The past eighteen months have been tumultuous to say the least. As well as struggling with the fallout from a global pandemic, we’ve also seen some of the most devastating cyberattacks on record; from the now infamous SolarWinds breach, which impacted organizations as large as Cisco, Microsoft and even the US government; right through to a ransomware attack on the US Colonial Pipeline which disrupted the transport of oil to roughly half of the US east coast. With cybercrime enjoying an apparent surge during the pandemic, and insurers like AXA now refusing to pay out for ransomware demands, businesses have a lot to think about. In the second of a new series of live cyber threat briefings, Adversary Simulation Lead, Aaron Dobie and Product Marketing Manager, Andrew O’Hara discussed the issue.
Our second cyber threat briefing session began with a short overview of what we actually mean when we talk about ransomware. It’s actually a subset of malware in which a criminal organization will attempt to gain access to a company’s systems before encrypting the data and holding it to ransom. The only way to recover said data would be to pay the bad actors for the private key they created when encrypting the data.
It can feel like a lose-lose situation for many businesses, but it gets worse. Extortion for money is just one route bad actors might take. Others include blackmail, where the criminal organization will threaten to publish sensitive data on the web, or even auctioning the data off on the dark web to other bad actors who may have an ax to grind. So-called “wiperware” has also started to emerge, where a business’s data is completely wiped in the process of extracting money. One key point that emerged in the session was that ransomware is rarely deployed or activated immediately after gaining access to a network. It’s a premeditated process that often spans weeks or months, going completely undetected.
Our session then turned to the most recent example of a large-scale ransomware attack – the one that targeted the US Colonial Pipeline in May 2021. The Colonial Pipeline is a cross-US pipeline that moves oil and leverages a large number of pieces of SCADA (supervisory control and data acquisition) equipment. Essentially, they had ransomware infect a large portion of their network that basically brought all operations to a halt.
It was initially attributed to the criminal group, DarkSide, though the initial vector of infection remains unclear. Ultimately, they ended up paying out $4.4 million in ransom payments and are now back online.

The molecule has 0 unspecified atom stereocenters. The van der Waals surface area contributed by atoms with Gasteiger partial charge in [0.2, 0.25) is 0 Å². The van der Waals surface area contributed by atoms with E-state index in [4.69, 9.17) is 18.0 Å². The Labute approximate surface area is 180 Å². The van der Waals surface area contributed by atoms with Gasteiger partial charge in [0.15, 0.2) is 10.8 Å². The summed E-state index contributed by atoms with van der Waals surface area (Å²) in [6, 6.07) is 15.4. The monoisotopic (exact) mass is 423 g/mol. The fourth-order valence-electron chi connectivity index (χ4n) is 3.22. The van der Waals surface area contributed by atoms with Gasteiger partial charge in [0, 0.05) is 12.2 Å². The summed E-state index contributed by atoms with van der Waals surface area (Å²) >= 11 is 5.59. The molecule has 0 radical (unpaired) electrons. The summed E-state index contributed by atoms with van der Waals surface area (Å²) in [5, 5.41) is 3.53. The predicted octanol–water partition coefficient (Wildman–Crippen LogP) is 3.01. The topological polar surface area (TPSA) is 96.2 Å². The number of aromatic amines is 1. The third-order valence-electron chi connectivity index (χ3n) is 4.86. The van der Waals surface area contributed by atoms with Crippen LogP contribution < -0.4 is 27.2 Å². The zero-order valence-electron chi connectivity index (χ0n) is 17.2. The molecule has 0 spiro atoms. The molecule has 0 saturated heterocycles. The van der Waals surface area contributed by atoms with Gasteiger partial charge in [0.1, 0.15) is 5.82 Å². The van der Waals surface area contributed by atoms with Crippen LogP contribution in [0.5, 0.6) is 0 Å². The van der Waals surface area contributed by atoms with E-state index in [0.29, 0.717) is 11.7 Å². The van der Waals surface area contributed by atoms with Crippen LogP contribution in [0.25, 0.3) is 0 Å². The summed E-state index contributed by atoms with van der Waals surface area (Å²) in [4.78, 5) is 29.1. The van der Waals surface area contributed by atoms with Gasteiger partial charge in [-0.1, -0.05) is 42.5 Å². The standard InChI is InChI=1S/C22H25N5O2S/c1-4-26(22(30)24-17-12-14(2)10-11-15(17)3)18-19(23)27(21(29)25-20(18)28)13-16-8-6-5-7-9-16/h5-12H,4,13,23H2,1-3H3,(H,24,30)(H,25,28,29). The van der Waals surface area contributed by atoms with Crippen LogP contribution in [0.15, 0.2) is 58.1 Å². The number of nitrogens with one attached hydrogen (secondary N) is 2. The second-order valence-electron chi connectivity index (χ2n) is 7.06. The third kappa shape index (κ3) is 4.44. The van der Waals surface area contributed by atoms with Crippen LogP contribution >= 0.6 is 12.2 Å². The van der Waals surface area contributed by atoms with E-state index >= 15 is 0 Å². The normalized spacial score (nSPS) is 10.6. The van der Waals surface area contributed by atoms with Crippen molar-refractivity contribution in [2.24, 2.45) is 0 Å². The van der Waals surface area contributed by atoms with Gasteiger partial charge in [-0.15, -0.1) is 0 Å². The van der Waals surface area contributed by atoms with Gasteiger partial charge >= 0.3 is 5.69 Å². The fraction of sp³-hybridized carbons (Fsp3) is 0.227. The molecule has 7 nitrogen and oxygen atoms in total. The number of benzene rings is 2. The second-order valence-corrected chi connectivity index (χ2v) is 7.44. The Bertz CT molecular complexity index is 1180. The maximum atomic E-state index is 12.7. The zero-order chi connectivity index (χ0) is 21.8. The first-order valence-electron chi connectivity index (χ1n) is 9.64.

Colonial Oil Industries’ response contrasted with that of the Republic of Ireland’s Health and Safety Executive (HSE), which was hit by ransomware attributed to the Conti group. This attack tried to extract a €20 million payment, but the HSE was alerted earlier and was able to take a more proactive response, bringing systems offline to stop the spread. Unlike the Colonial Pipeline incident, the HSE is not making any payment and is looking to bring its network back online by cleaning up specific sections.
With ransomware on the rise, it’s been tempting for businesses to simply fall back on their insurance plans to cover any ransomware payments they incur. However, as demonstrated by HSE and others, there are precautionary measures a business can take to limit and remediate the impact of ransomware, which is making insurers less keen to pick up the tab. In France, for instance, the insurer AXA has made a public statement saying they’re going to stop paying out for ransomware payments if businesses can’t demonstrate best practice controls for mitigating the threat. So the incentive for businesses to get on top of their cybersecurity has now increased dramatically, with many risking invalidating their insurance if they can’t demonstrate that tough measures are in place.
It might seem like an easy solution for businesses with deep pockets to simply pay the ransom, especially if suffering a basic extortion ransomware attack. However, by paying the ransom, they’re playing right into the hands of the criminals and exacerbating the problem. The more ransom payments that are made, the more the practice will increase. That said, whether a business should or should not pay a ransom when their back is truly up against the wall and to not pay would result in total business collapse – that’s a wider ethical and philosophical question.
Businesses need to implement multiple controls that will act to either stop or limit the impact or risks posed, often referred to as “defense in depth.” These controls should be validated with appropriate testing to ensure they are effective.
The first stage is to mitigate the initial access vector. Typically, ransomware will be deployed in the network either via a spear-phishing campaign, deploying malware on an endpoint, or by exploitation of a public-facing host that will facilitate the attacker gaining an initial foothold into your internal network. The second stage will be limiting lateral movement, which will require network hardening as well as hardening servers that aren’t at the perimeter but are potentially accessible from hosts that are at the perimeter, where an attacker would make their second step into your network.